They don't think things through and assume that viewers won't acre to either. That's sad. Star Trek doesn't have to be this dumb.
     
  18. BillJ

    BillJ Canon Warrior Premium Member

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    You realize that variations on transwarp beaming have existed as far back as Assignment: Earth and That Which Survives
     
  19. Harvey

    Harvey Admiral Admiral

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    We can argue about the scientific validity of different iterations of the franchise all day, but it's a falsehood to say that these new movies don't have "real scientists" on the payroll.

    Admittedly, I have no idea about Star Trek Into Darkness, but Star Trek (2009) definitely paid Carolyn Porco as a science consultant. For both films, it's a safe bet that whichever (uncredited) firm was hired to do script clearance and research also provided similar scientific advice (de Forest Research and later Joan Pearce Research Associates did the same without credit for the franchise from 1965 to the end of Enterprise).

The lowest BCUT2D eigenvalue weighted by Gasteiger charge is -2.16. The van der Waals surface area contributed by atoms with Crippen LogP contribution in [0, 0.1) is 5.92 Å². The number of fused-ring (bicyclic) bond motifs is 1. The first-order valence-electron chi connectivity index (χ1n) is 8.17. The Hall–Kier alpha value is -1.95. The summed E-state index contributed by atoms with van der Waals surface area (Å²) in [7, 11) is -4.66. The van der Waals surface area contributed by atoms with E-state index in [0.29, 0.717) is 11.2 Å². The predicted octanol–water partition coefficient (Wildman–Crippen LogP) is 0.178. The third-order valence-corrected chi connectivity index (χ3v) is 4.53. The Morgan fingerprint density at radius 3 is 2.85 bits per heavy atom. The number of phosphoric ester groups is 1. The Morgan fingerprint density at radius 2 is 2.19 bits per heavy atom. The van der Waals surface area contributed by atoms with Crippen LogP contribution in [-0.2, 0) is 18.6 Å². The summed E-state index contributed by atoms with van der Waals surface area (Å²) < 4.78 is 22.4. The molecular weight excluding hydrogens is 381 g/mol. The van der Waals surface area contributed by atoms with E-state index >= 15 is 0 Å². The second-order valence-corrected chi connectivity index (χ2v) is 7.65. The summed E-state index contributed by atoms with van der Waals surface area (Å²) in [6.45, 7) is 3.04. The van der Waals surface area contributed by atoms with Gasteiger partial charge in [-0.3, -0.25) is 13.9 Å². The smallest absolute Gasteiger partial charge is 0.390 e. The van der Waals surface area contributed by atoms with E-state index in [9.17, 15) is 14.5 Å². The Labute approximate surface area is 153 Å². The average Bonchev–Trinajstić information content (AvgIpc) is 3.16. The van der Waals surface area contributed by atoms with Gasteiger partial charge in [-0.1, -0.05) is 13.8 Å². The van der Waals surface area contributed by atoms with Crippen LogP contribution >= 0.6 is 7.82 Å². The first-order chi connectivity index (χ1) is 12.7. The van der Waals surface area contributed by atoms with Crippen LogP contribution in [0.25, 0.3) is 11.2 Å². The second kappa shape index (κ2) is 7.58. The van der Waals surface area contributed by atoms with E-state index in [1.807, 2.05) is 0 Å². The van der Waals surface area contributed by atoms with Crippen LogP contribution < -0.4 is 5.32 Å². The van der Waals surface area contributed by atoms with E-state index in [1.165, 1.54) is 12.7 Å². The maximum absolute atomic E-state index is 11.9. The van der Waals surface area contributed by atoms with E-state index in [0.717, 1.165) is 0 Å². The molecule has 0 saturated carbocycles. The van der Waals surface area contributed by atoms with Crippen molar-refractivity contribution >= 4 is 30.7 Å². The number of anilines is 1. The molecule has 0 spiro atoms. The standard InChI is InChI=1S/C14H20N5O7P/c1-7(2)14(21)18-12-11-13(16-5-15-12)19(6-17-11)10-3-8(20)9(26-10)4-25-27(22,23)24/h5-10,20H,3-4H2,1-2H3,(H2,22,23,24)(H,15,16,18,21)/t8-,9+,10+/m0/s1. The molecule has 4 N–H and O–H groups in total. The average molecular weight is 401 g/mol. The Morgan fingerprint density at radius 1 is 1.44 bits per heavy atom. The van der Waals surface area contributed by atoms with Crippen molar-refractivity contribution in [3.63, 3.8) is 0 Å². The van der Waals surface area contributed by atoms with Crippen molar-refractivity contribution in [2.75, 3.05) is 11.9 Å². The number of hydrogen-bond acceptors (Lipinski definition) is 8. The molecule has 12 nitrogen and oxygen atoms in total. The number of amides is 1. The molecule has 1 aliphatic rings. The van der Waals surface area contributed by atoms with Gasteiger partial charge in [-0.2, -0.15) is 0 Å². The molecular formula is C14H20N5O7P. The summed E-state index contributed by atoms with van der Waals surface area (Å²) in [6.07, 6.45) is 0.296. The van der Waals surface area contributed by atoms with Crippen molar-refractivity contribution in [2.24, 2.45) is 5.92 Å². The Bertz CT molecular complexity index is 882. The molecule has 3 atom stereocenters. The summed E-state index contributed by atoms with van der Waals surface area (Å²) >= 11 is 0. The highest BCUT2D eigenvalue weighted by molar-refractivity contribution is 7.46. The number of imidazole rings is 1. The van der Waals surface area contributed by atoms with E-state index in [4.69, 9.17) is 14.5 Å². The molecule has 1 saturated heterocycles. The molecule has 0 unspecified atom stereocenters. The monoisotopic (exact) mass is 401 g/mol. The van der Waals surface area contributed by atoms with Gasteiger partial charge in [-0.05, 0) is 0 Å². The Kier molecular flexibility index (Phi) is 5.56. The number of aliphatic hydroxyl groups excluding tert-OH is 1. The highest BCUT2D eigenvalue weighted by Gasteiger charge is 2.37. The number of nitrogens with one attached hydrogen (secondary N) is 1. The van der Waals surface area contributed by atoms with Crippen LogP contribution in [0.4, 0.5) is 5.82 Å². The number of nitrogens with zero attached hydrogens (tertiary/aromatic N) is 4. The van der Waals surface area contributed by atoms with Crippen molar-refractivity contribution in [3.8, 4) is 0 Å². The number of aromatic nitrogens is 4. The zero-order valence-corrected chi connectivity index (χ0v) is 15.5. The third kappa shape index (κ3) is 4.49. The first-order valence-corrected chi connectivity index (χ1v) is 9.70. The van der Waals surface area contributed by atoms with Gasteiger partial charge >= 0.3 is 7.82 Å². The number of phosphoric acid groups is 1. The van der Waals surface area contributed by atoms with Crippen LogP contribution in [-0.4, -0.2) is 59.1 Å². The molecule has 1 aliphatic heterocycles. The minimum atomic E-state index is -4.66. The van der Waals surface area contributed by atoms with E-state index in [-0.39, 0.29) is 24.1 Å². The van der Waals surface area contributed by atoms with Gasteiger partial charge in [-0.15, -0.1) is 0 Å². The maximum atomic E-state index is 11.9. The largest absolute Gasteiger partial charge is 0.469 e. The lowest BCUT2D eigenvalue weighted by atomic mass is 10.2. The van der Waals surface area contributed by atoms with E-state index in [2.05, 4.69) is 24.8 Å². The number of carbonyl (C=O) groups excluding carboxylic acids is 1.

20. pymfan2000

    pymfan2000 Lieutenant Red Shirt

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    I do and they were examples of the crew being wowed by technological feats that were beyond then-current Federation science.

    The point isn't wehther advanced aliens in Classic Trek had something like transwarp beaming or aeven that old Spock and Young Scotty introduced it to the Abramsverse. The point is that if the technology is dependably workable it makes starships and other kinds of space transport obsolete in certain roles.
     
    Last edited: May 25, 2013